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Unarmed Ukrainian troops march on the Belbek airfield in Crimea to retake it from soldiers under Russian command. After a shouting match, the Ukrainians withdrew and some members of both sides played soccer together.
By Boris Kagarlitsky, Moscow; translated by Renfrey Clarke
March 4, 2014 – Links International Journal of Socialist Renewal -- Why, do you suppose, war has not yet broken out between Russia and Ukraine? The answer is very simple: no one plans to go to war, and no one can. Kiev for practical purposes does not have an army, while the government that has appeared in Kiev has no control over half of Ukraine, and cannot even exercise particular control over its own supporters. If the Ukrainian authorities make any serious attempt to mobilise their forces, this will merely provoke new protests. Even rumours of such a possibility have been enough to provoke anti-government demonstrations in Odessa.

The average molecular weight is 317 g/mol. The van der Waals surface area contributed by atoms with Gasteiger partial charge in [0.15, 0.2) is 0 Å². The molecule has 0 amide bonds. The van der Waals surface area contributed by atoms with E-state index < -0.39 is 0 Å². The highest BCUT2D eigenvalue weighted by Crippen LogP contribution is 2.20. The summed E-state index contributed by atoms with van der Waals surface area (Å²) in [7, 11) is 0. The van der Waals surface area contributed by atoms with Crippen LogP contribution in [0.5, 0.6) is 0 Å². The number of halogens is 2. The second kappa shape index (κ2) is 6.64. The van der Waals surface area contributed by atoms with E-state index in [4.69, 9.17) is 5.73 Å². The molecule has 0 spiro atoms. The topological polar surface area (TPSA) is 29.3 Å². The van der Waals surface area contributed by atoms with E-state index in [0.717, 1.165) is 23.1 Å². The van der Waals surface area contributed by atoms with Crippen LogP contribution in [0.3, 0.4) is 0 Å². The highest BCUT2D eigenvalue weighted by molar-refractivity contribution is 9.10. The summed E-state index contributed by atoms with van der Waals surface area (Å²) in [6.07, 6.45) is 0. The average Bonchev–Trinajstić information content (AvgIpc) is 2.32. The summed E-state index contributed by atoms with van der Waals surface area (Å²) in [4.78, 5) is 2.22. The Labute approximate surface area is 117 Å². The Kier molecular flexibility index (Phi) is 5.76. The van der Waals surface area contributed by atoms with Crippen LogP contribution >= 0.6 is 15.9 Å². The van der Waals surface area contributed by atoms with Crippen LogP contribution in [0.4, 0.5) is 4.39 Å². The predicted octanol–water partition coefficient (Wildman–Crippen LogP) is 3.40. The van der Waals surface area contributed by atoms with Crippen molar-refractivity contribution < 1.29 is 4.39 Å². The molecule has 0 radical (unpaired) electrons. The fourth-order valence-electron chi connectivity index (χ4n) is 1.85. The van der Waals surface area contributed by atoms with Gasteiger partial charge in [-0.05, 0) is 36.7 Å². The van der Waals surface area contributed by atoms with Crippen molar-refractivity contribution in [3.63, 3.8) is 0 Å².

By Richard Seymour
March 5, 2014 -- Lenin's Tomb, posted at Links International Journal of Socialist Renewal with the author's permission -- The enemy of your enemy might still be your enemy. Because, complexity. Because, nuance. Because, concrete analysis of concrete situations. How much do I really need to underline this?
I raise the point because the tendency to try to distil the situation in Ukraine into one or at most two relatively simple contradictions is apparent in abundance. Lindsey German's article for Stop the War Coalition (UK) is a classic instance of this. It attempts a "clarification" of the political stakes, largely by way of clearing away complicating clutter and allowing people to see the interests of US imperialism and its allies at work. But in so doing, German's article resorts to utter nonsense and embarrassingly crude reductions.
Volodymyr Ishchenko, deputy director of the Center for Society Research in Kiev, interviewed by Maxime Benatouil
March 4, 2014 -- Transform! Network
Maxime Benatouil: What root causes explain such large parts of the population joining the protests, on Maidan Square and elsewhere?